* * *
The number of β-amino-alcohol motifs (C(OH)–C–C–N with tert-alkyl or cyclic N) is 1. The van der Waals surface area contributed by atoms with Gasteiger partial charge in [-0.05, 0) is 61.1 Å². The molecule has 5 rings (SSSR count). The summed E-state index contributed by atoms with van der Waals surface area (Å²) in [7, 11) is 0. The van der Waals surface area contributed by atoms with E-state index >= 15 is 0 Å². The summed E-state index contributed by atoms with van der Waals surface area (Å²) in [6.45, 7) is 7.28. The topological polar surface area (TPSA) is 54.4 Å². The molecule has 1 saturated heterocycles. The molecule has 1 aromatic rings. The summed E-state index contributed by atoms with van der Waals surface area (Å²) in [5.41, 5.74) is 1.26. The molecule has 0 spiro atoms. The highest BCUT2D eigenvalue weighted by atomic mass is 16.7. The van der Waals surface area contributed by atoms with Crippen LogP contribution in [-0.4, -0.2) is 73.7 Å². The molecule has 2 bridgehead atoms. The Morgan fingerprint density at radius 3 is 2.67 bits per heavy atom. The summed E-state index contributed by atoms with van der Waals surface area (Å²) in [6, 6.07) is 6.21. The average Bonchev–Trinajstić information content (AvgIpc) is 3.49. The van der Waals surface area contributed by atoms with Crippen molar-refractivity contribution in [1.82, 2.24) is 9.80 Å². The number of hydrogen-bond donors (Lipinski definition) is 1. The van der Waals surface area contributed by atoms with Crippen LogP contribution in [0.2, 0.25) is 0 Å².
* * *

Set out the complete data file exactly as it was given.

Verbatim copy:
The number of β-amino-alcohol motifs (C(OH)–C–C–N with tert-alkyl or cyclic N) is 1. The van der Waals surface area contributed by atoms with Gasteiger partial charge in [-0.05, 0) is 61.1 Å². The molecule has 5 rings (SSSR count). The summed E-state index contributed by atoms with van der Waals surface area (Å²) in [7, 11) is 0. The van der Waals surface area contributed by atoms with E-state index >= 15 is 0 Å². The summed E-state index contributed by atoms with van der Waals surface area (Å²) in [6.45, 7) is 7.28. The topological polar surface area (TPSA) is 54.4 Å². The molecule has 1 saturated heterocycles. The molecule has 1 aromatic rings. The summed E-state index contributed by atoms with van der Waals surface area (Å²) in [5.41, 5.74) is 1.26. The molecule has 0 spiro atoms. The highest BCUT2D eigenvalue weighted by atomic mass is 16.7. The van der Waals surface area contributed by atoms with Crippen LogP contribution in [-0.4, -0.2) is 73.7 Å². The molecule has 2 bridgehead atoms. The Morgan fingerprint density at radius 3 is 2.67 bits per heavy atom. The summed E-state index contributed by atoms with van der Waals surface area (Å²) in [6, 6.07) is 6.21. The average Bonchev–Trinajstić information content (AvgIpc) is 3.49. The van der Waals surface area contributed by atoms with Crippen molar-refractivity contribution in [1.82, 2.24) is 9.80 Å². The number of hydrogen-bond donors (Lipinski definition) is 1. The van der Waals surface area contributed by atoms with Crippen LogP contribution in [0.2, 0.25) is 0 Å².